Open lunch debate reignites; students advocate for change

Common Sense Editorial

Students spend hours a day in the intense and stressful school atmosphere with no break. This long period of time can be quite overwhelming and being able to take a break by leaving school during lunch would be a positive change.

Various schools across the county have open lunches, including Churchill. “Open lunches give us freedom, which we need throughout the long day of work,” Churchill freshman Cayman Hubbarth said.

During open lunch at Churchill, freshmen and sophomores are able to walk to nearby restaurants or catch a ride with upperclassmen. “Usually some of my older friends drive me to the Cabin John mall, and we get lunch there and then go back afterwards,” Hubbarth said.

School lunches are not particularly appealing and open lunch would allow for students to go out and make a better meal selection. “The food that people get tastes better than school lunches, and is for the most part, better for you,” Hubbarth said.

Athletes need a healthy lunch to boost their energy for games and practices that occur after school. An open lunch would provide an opportunity for them to purchase what they need in order to get through school and their after-school activities.

The school cafeteria is small and cannot hold all of the students. This leaves students sitting uncomfortably on the floor and in classrooms. “I do not like having to sit on the floor everyday because it is extremely uncomfortable,” sophomore Kevin Friedman said.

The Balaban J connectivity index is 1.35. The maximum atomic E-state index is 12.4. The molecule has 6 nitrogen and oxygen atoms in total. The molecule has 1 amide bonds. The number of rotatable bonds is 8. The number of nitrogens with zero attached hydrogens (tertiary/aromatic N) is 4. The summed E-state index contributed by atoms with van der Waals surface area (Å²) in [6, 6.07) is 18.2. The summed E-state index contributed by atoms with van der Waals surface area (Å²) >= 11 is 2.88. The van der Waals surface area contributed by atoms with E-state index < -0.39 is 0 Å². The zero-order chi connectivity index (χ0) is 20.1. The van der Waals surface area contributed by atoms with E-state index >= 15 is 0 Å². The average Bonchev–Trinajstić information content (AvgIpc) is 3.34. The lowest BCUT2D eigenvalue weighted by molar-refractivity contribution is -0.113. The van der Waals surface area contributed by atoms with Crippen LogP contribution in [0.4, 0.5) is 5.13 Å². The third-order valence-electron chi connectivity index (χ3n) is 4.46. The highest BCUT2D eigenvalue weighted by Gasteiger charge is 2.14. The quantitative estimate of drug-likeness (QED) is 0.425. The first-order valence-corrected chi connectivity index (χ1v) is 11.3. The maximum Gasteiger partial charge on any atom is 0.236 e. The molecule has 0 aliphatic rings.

Time is not an issue, as lunch is 45 minutes, which is enough to go out for food and be back for sixth period. “I usually have a lot of extra time during lunch, and I become bored sitting around in the hallways,” Friedman said.

Opponents believe that there are no stores or restaurants in reasonable distance from the school. “There is no point in an open lunch because no restaurants are nearby,” freshman Andrew Zhang said.

With the addition of the Chick-Fil-A this school year, which is in driving distance, there are options for students to go out during an open lunch. Juniors and seniors have licenses and are able to drive to places such as Fallsgrove in minutes.

The school also does not allow for deliveries of food from restaurants or companies. With the option of delivery, those who forget their lunch would be able to order an alternative to the unhealthy cafeteria lunches. “I don’t see any problems with food delivery,” Zhang said.

Those with allergies could benefit from open lunches and food delivery. “It would be great to have food delivery. That is one thing I want Wootton to allow for before I graduate,” Friedman said.

9 of 9 editoral board members agree